#WhyMAIS: Stephen Schneider

As admission decisions are going out, and new students begin to join the MAIS community, we turn to current students to explain #WhyMAIS was the right choice for them. In this post, we hear from Stephen Schneider:

Stephen Schneider1

What attracted you to USF and the MAIS program?
The San Francisco Bay Area is an important and interesting part of the world and I’ve always wanted to spend time here. After surveying a number of graduate programs in the area, I decided on USF and MAIS because of its clear commitment to applying knowledge towards social justice causes and because I wanted to study at a progressive, academically rich institution. Having focused on Global Studies for my undergraduate, I wanted to continue pursuing this highly interdisciplinary and timely field at a professional level in an evolving world city. The program length, course content, high quality of the faculty and staff, and recommendations by alumni all contributed to my decision to attend MAIS.

Describe your first semester in one sentence.
The first semester at MAIS consists of stuffing an incredibly dense and broad body of theoretical and practical knowledge into your brain, then unpacking the way it collides and combines with previous world views, and finally attempting to sift and remix the contents in an academically coherent and personally enriching manner.

What’s the most interesting assignment you’ve completed?
There have been quite a few awesome assignments that have allowed me to explore my interests in a creative way. The most interesting assignments are those that ask us to think about and propose solutions to specific issues using the theories and tools from the course work. My favorite was developing a plan centered on human-powered electrical generation as an implement to reduce energy poverty and corporate exploitation in rural areas.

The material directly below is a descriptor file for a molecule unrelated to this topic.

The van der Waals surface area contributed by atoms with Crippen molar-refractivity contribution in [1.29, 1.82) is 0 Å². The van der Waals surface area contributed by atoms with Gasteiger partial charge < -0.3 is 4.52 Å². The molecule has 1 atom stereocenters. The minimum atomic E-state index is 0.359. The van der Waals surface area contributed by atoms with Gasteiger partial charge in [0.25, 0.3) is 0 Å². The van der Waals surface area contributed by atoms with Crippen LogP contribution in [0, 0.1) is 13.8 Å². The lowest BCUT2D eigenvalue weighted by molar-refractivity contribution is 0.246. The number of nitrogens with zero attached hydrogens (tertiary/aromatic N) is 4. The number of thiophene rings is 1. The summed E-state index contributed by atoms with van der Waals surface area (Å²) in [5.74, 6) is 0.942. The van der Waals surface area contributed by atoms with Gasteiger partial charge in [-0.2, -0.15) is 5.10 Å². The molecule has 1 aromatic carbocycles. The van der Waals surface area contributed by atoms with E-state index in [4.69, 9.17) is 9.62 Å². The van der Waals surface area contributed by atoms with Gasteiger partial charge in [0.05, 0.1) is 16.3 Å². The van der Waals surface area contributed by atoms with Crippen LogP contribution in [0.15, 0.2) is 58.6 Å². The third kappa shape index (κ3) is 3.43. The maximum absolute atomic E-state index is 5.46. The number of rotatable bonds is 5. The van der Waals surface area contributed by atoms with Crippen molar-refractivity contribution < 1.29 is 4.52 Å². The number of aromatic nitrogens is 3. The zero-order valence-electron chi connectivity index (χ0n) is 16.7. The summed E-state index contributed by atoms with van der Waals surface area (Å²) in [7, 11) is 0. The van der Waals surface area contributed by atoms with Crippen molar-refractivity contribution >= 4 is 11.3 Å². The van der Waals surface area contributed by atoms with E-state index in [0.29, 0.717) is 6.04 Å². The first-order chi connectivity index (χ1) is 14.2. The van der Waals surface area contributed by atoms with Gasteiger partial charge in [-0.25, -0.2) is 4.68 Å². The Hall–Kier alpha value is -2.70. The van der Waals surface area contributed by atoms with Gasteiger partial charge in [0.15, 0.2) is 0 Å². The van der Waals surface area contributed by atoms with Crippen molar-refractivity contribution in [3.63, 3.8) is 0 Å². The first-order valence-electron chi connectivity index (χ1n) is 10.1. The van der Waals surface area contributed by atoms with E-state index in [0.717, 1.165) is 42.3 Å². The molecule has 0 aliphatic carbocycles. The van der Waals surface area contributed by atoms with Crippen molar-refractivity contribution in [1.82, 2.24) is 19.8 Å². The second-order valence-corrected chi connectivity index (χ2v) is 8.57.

What is your favorite San Francisco or campus spot?
The hilly parks in the city are fantastic—Bernal Heights, Twin Peaks, Bayview Park, John McLaren Park, etc.

What advice do you have for incoming students?
First, plan for housing very early and try your best to get as close to campus as possible. Being closer to campus allows you to more easily participate in social events, talks, sports games, going to the gym, and could lead to a richer student experience. Secondly, refresh your knowledge about academic writing rules and styles so that you can focus on doing your best work without having to scratch your head too much. For international students, read up on American academic standards, and never be afraid to ask questions or challenge assumptions. Third, come with high expectations about the level of dialogue and discussion and bring your own story into the conversation. MAIS is comprised of folks with an amazing range of backgrounds and interests, and each person contributes to the learning experience. Expect to speak in public, share your opinion against critique, and be able to back up your voice with research and experiential evidence.

Most importantly, take every opportunity to hang out and discuss the issues with your fellow classmates.  Essential reflection and further learning happens outside the classroom, so grab a burrito and dive into the complexities of the wonderful world of International Studies. The planet right now truly needs the kind of concern and inquiry that MAIS allows us to foster, so make this your time to really dive in. Lastly, enjoy it! Remember to take one day at a time and find your way to enjoy the distinctive experience as a graduate student at an outstanding university in a remarkable city.